By going 3D and high definition, the Mandala 2.0 is also a big improvement over the first edition. It also invites the user to occupy another space, this one not real, but virtual and allowing nevertheless complex interactions with objects that respond in movement, sound and texture, as real ones would. Vincent John Vincent is offering a new level of depth-of-field interactions that permits one to experience vertigo in total safety.

The experiences offered to the patron in Presence Fields thus tend to underline the user’s presence as much as the sense or intuition of the presence of another. Their value is authentic in that it is not enough to read about them or watch them on Vimeo, because they only reveal their meaning by the experience itself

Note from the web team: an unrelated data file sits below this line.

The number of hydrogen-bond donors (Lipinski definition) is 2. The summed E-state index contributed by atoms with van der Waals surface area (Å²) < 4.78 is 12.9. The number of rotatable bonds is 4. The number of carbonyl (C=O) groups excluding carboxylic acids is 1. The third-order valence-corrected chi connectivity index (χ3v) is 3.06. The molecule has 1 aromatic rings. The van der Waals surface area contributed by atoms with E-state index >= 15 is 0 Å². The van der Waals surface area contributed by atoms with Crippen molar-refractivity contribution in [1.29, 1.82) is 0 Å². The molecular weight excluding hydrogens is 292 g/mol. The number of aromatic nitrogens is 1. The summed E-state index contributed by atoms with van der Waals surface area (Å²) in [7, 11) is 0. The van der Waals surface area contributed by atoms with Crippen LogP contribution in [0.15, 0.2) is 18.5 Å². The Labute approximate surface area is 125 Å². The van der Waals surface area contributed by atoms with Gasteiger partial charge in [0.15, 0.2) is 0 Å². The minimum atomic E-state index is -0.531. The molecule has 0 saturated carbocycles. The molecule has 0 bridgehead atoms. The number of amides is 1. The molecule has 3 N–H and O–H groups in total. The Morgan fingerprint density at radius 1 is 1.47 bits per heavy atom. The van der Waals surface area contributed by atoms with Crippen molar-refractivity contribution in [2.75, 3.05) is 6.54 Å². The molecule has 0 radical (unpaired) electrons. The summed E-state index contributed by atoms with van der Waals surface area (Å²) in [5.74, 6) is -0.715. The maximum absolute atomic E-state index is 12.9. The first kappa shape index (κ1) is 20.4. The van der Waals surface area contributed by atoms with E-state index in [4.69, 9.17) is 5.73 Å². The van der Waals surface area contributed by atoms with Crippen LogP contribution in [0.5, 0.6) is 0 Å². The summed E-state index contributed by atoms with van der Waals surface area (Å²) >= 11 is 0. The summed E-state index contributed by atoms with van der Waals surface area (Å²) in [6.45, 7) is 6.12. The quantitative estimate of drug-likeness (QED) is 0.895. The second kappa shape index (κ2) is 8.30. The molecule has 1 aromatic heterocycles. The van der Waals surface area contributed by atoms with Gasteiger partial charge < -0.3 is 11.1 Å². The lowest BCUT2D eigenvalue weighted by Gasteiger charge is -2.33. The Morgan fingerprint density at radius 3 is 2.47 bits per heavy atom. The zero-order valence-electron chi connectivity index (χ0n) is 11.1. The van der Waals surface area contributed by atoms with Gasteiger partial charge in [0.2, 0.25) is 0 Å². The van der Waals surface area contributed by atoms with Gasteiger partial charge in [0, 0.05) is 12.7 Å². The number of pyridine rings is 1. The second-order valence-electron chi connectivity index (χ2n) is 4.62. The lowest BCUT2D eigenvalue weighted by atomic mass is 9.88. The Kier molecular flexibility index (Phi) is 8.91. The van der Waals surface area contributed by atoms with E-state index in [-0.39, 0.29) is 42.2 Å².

David Rokeby, Graham Smith and Vincent John Vincent met at or via the McLuhan Program in Culture and Technology, at the University of Toronto. Graham Smith was a resident artist of the Program. He created there the Virtual Reality Artist Access Program (VRAAP), an offshoot of the weekly “artist-engineers” seminars series I had created and run at the Program since 1983, precisely. I was deeply inspired by McLuhan’s personal injunctions to privilege the artist if I really wanted to know anything really useful about my own time. He was fond of quoting Wyndham Lewis statement that “The artist is always engaged in writing a detailed history of the future because he is the only person aware of the nature of the present.” The series hosted many other Toronto and international artists, such as Norman White, Timothy Leary, Joe Davis, Stelarc Warren Rudd, Kit Galloway, Sherrie Rabinowitz and many others who fed into an informal network of pioneers. These artists didn’t think of themselves as pioneers at the time. They just did it, whatever it is they did. It is only looking back that one realizes that they were almost alone in experimenting with various aspects of presence that today we take for granted and have become the norm.